Being a Disciple

I wear many hats in my life. I am a physician, specifically a family medicine doctor specializing in nursing home and hospice/palliative medicine. I am a wife, married to another physician. I am a mother to three very bright young adults who are 13, 18, and 22. I am a “cradle Disciple,”

born and raised in the Disciples of Christ, and a former elder, Sunday School teacher, children’s church worker, and member of various committees. So much of who I am and what I have been able to do in my life I owe to my Disciples upbringing. Beginning in early childhood I was taught that all of God’s children are equal and loved. I was taught to respect other persons’ opinions even if they differed from mine. I learned that “we are not the only Christians, but we are Christians only,” and “no creed but Christ,” and my favorite, “in essentials, unity, in nonessentials, liberty, in all things, love.”

I’m not going to discuss the medical evidence that sexual preference is very likely hard-wired into our brains before we’re born, or determined very early in development, because enough has already been written about that. I’m not going to discuss the Bible passages that have been misinterpreted to suggest that being gay or lesbian or transgender is a sin, because plenty of excellent theologians have already written volumes about this. What I want to consider are the basic teachings of the Stone-Campbell Movement, which I believe compel us to be affirming and inclusive without regards to whom someone chooses as a life partner. The best thing about being a Disciple to me has always been the simplicity of what we believe: God is love. We are all his/her children. Jesus came to show us how to live, meaning we should love and treat each other the way he loved and treated us. That’s it. Unfortunately as Christians we have argued to the point that we have divided ourselves again and again, and we have thrown up barriers that have excluded or alienated many of God’s children. Between denominations, and even inside our own denomination, we have pushed ourselves farther apart rather than joining together around our common beliefs.

Although I have been wonderfully blessed in my life, I have experienced minor prejudice in several ways. By growing up Disciple in the South, I had friends of other denominations who didn’t understand my church and were sure I wasn’t really a Christian and was going to hell. As a female seeking a medical education, I was accused of going to medical school just so I could marry a doctor, or of taking up a spot that a male student could have had. When I had children and didn’t stay home with them full time, I was accused of being a second-rate mother. A few years ago, I experienced a small act of exclusion that taught me a huge lesson. I was attending a “unity service” with several other churches from Campbell/Stone backgrounds. When the time came for communion, all the elders of the participating churches were asked to come up to help with communion – all the male elders, that is. Since the host church did not have women elders, the women elders from the other churches were not welcome to assist. It was even worse that the female DOC minister who had helped to plan the service was not allowed to pray at the table or speak from the pulpit.  The feelings I experienced then of exclusion, of being second-class or flawed or less worthy of God’s love have stayed with me. I can only barely imagine the prejudice that my gay and lesbian friends and colleagues experience on a regular basis. I am ashamed of times that I may have treated other people this way, or times I have stayed silent and watched while someone else was being excluded.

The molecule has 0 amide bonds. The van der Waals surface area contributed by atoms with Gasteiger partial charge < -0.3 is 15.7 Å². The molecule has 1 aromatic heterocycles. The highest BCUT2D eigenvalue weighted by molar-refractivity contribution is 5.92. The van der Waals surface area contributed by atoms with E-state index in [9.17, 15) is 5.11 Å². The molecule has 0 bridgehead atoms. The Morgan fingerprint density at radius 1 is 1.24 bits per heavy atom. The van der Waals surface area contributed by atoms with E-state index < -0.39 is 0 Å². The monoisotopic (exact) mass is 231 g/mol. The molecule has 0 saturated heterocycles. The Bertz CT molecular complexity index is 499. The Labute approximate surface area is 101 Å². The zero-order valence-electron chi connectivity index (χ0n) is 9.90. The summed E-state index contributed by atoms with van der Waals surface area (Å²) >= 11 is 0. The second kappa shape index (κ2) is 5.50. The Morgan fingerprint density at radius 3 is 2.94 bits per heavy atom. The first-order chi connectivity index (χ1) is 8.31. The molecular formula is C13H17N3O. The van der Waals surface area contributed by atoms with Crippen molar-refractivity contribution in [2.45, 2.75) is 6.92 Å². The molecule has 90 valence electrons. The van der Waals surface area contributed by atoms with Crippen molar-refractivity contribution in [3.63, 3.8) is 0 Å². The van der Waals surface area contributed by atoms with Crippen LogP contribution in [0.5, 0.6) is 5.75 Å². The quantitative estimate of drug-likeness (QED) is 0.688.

During my adult life I have attended churches of other denominations, but was always a Disciple in my heart. Roughly sixteen months ago I left the Disciples congregation where I grew up and have been on a search for another church home since. What I seek is a church that lives the values I was taught early on. I have tried to find a church 1) that welcomes all persons equally to the table, regardless of race, creed, gender, sexual orientation, or politics; 2) that acknowledges that persons may have the calling to ministry regardless of gender or sexual preference; 3) that celebrates communion weekly, because I need the frequent reminder of my connection to universal family. If you plug various denominations into this equation, you will find that it’s fairly easy to meet two out of three things, but not all three. Although some Disciples congregations have declared themselves to be Open & Affirming to all who follow Christ, the denomination as a whole and many individual congregations have avoided taking a stand on this issue.

What I believe now, more than ever, is that we Disciples have much to offer our broken society, but we must concentrate on those basic values I learned early on: Unity. Liberty. Equality. Love. We must have the courage to have discussions about things that are hard to talk about.  We must have the humility to realize that we have not loved each other as we should have, and to seek God’s calling instead of being led by our own prejudices.  We must have the faith to change how we do things even if we are criticized for it. Our identity statement is beautifully written, but now we need to go do what it says: “We are Disciples of Christ, a movement for wholeness in a fragmented world. As part of the one body of Christ, we welcome all to the Lord’s Table as God has welcomed us.”